2016 brought us giant-screen 3-D spectacles, remakes and franchises, beautiful independent films -- and some really bad movies. Here, critic Steven Rea's picks for the five worst of the year.

Gods of Egypt

From Steven Rea: Gerard Butler more convincing as Secret Service agent in London Down than as Set the god of darkness in gold-plated, CG-crazy sphinxes-and-pharoahs snooze.

The movie rightfully took quite the public drubbing for its whitewashing of a story with roots ostensibly in North African history. But truthfully, it was so ridiculously outlandish that the film couldn't possibly be tied to anything in reality.
At its most basic, it's the story of sibling rivalry, but Gods of Egypt is both so wildly incoherent and extremely silly that one is tempted to simply try to describe some of the weirder moments in director Alex Proyas' movie: The gods have been digitally enhanced to three times human size. They bleed gold blood. At one point, there's a joust with a space-worm chaos monster.
None of its magical mumbo jumbo makes a lick of sense.

Independence Day: Resurgence 

From Steven Rea: Even Sela Ward — as the first female POTUS — can't save Roland Emmerich's 20-years-later sequel from stupefying audiences with barrage of alien invasion cliches.

Read the full review: 'Independence Day: Resurgence': Aliens attack earth, earth fights back (again)

The aliens that attacked the Earth 20 years ago in Independence Day return for a second go-round, this time minus Will Smith.

The movie is worse for his absence. This time around, the remaining characters spend much of their time explaining an unnecessarily complicated plot that's essentially in place to set up yet another sequel. Also, a lot of things blow up.

While the plot is dumb and the script is worse, watching aliens explode in spectacular fashion isn't the worst way to spend two hours.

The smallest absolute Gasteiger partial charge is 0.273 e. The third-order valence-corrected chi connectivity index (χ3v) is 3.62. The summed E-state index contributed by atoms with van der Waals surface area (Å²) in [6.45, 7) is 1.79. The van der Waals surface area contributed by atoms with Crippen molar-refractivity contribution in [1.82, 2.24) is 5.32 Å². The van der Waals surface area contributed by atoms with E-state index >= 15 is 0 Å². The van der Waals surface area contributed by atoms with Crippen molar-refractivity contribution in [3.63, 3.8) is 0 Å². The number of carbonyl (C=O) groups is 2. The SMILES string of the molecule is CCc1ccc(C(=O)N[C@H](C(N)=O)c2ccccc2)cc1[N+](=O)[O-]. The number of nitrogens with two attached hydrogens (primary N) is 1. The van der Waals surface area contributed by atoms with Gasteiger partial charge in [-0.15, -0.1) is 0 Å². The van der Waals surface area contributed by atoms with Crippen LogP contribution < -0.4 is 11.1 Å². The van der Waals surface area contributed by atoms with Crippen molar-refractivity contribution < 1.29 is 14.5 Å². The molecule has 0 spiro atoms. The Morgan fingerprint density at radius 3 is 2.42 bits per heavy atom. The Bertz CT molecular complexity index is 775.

Knight of Cups 

From Steven Rea: Terrence Malick says he needs to go back to working with real, structured screenplays. His elliptical and self-indulgent tale of a Hollywood screenwriter's empty life makes the case for him.

Terrence Malick has deployed a dreamy mix of voice-over, music, and spiraling camerawork in all of his films, starting with 1973's Badlands. But in Knight of Cups, which stars Christian Bale as a Los Angeles screenwriter in the throes of existential crisis, the voice-overs ricochet in a kind of self-parodic free-for-all.
Knight of Cups - which takes its title from the Tarot and which takes a terribly long time to show us that being rich and successful doesn't necessarily mean being happy - has the elliptical, jump-cutty, across-the-universe feel.
It offers an incredible amount of thought-balloon babble, but you don't hear anything approaching the sublime.

Mother's Day 

From Steven Rea: When the hairpiece sported by one of the leads is the most memorable thing in the movie, you know you're in trouble. Interconnected lives, interconnecting in the phoniest of ways.

Mother's Day boasts an impressive cast -- one Oscar winner, one Oscar nominee, two Emmy winners, a Tony nominee, and a number of Golden Globes awardees -- but it's just another piece of schlock from Garry Marshall, who used to be a great romantic-comedy director, but has favored these vignette-style movies based around Hallmark holidays as of late.

These movies have vaguely the same formula: Pretty white people connected by a theme -- guess this one! -- experience relatively minor problems that bring them into each other's orbits.

The problem with this type of movie is ingrained in the structure: There's so much going on that there's no time to build characters that make sense or any sort of meaningful relationships.

It's even sadder to think that these women - so talented, so naturally effervescent on screen - aren't starring in superhero movies or toplining dramas by themselves.

Rogue One: A Star Wars Story

From Steven Rea: As soulless as a moon rock on Jedha, the Lucasfilm franchise spinoff spins off into realms of mind-numbing back story and far-far-away-galaxy hooey. A great cast (Riz Ahmed, Felicity Jones, Diego Luna, Ben Mendelsohn, Forest Whitaker) wasted.

Rogue One: A Star Wars Story, is a tepid if fairly competent prequel of sorts to the first film in the series, 1977's Star Wars: Episode IV – A New Hope.

Rogue One is a minor little story with a likable cast and familiar Star Wars themes. But it tries so hard to be an epic masterpiece — with self-important speeches and an insanely outsize orchestral score — that it ends up a laughable parody of itself.

Rogue One would have made for a good movie if it didn’t take itself so awfully and relentlessly seriously.